Turbulent flow is a chaotic diffusion phenomenon visualised for example when smoke rises from a cigarette and it’s one of the most difficult patterns to describe mathematically. However, art is a medium that is able to depict the way turbulence looks ever since in 1889 Vincent Van Gogh almost perfectly managed to integrate this massively complex phenomenon into his famous piece called “Starry Night”. He painted this piece when he was residing in the Saint-Paul asylum in Saint-Rémy-de-provence after he mutilated his own ear in a psychotic episode.
Van Gogh and other impressionists painted light in a different way compared to their predecessors by seemingly capturing the light’s motion. The effect of turbulence can be achieved by mixing different colors with the same luminescence to trick our visual cortex into thinking that the painted light flickers or pulses. This comes very close to how light actually behaves and how turbulence was described mathematically by Andrey Kolmogorov some 60 years later, although a complete mathematical basis for turbulent flow is still lacking.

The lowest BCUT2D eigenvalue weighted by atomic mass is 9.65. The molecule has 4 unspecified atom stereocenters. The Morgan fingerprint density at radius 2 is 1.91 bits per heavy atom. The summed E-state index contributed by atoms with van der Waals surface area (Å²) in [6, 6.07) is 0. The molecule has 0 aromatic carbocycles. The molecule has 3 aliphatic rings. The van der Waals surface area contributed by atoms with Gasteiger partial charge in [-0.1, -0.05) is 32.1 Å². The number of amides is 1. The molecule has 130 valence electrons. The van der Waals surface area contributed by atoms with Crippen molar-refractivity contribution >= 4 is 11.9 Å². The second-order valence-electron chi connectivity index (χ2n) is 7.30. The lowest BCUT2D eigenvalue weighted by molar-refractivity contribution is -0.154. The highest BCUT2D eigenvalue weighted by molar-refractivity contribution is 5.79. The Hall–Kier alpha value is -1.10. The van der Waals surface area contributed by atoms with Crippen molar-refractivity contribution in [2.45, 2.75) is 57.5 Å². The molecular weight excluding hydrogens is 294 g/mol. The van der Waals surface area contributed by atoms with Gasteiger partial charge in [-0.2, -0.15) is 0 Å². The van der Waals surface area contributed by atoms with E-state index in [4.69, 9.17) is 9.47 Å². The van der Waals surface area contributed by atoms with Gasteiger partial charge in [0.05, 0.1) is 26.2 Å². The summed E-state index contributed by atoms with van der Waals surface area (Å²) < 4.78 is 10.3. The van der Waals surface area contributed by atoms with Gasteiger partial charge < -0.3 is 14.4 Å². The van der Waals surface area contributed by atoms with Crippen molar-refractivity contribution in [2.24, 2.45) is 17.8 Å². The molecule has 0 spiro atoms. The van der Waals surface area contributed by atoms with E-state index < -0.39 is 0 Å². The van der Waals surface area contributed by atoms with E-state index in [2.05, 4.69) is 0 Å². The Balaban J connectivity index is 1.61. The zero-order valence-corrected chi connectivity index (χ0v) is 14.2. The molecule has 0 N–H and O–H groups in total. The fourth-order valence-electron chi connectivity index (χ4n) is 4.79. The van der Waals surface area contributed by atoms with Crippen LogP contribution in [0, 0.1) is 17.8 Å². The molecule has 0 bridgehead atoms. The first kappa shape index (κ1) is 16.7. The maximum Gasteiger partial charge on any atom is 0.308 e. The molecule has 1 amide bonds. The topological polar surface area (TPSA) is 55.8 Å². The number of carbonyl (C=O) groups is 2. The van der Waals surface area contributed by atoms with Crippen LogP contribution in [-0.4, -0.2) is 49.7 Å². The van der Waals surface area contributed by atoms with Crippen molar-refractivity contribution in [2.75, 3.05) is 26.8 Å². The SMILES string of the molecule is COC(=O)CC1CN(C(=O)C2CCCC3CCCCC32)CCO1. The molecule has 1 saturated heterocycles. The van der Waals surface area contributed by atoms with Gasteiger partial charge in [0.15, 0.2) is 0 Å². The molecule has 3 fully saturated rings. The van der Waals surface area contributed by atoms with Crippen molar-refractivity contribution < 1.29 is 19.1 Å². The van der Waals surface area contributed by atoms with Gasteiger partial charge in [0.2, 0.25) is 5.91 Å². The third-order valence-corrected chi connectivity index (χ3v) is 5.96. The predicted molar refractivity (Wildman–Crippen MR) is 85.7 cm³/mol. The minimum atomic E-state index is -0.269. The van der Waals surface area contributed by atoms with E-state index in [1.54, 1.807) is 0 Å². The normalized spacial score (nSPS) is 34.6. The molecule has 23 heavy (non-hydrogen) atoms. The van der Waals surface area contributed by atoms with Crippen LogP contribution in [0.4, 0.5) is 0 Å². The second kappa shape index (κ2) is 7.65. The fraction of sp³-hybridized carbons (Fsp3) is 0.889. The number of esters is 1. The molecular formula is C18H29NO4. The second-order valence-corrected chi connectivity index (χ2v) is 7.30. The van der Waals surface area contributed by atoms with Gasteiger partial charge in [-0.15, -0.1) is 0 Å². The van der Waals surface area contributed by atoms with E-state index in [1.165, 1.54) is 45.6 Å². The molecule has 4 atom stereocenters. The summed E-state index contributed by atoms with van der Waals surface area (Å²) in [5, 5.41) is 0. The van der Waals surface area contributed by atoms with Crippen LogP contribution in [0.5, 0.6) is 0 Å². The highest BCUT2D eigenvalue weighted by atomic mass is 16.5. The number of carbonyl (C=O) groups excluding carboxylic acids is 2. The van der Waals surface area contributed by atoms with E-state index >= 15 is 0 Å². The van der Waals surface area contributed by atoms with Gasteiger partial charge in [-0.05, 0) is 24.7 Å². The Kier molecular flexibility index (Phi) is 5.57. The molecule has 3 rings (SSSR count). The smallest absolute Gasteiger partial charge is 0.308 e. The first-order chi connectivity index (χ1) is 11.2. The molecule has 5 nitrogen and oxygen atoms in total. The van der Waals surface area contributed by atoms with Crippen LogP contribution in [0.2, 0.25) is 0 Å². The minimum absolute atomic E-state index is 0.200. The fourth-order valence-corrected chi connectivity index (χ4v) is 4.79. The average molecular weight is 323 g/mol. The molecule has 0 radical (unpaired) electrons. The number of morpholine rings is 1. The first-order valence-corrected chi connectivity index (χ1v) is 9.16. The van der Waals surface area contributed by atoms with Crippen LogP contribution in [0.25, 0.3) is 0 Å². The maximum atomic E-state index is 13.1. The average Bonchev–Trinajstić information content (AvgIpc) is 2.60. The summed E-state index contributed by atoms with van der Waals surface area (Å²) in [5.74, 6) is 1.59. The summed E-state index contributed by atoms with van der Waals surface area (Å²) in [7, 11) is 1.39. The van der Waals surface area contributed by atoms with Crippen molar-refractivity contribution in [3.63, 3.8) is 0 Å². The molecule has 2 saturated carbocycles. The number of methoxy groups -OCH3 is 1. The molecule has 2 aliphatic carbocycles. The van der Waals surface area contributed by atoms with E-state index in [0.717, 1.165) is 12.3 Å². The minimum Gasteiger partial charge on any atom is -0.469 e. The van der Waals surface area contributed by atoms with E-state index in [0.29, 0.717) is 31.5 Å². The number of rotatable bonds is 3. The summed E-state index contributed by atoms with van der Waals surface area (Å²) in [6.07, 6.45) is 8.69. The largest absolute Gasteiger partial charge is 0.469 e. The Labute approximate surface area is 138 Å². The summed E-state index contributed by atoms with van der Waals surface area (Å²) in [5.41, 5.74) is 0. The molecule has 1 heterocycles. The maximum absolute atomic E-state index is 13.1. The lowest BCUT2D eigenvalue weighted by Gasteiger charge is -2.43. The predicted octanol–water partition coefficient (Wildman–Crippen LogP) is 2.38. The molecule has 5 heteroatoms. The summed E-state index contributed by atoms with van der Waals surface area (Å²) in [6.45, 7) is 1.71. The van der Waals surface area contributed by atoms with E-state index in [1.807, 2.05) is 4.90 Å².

Scientist from the UK, Spain and Mexico analysed Vincent Van Gogh’s repertoire and concluded that specifically his paintings from periods of psychotic agitation behave remarkably similar to fluid turbulence. Interestingly, neither paintings of calmer periods in his life nor other artists’ seemingly turbulent paintings showed signs of this correspondence. Was Vincent Van Gogh, in a period of intense suffering, able to perceive and replicate one of nature’s most difficult concepts?
Watch the complete explanation in the excellent TED-Ed talk below or visit the TED-Ed website!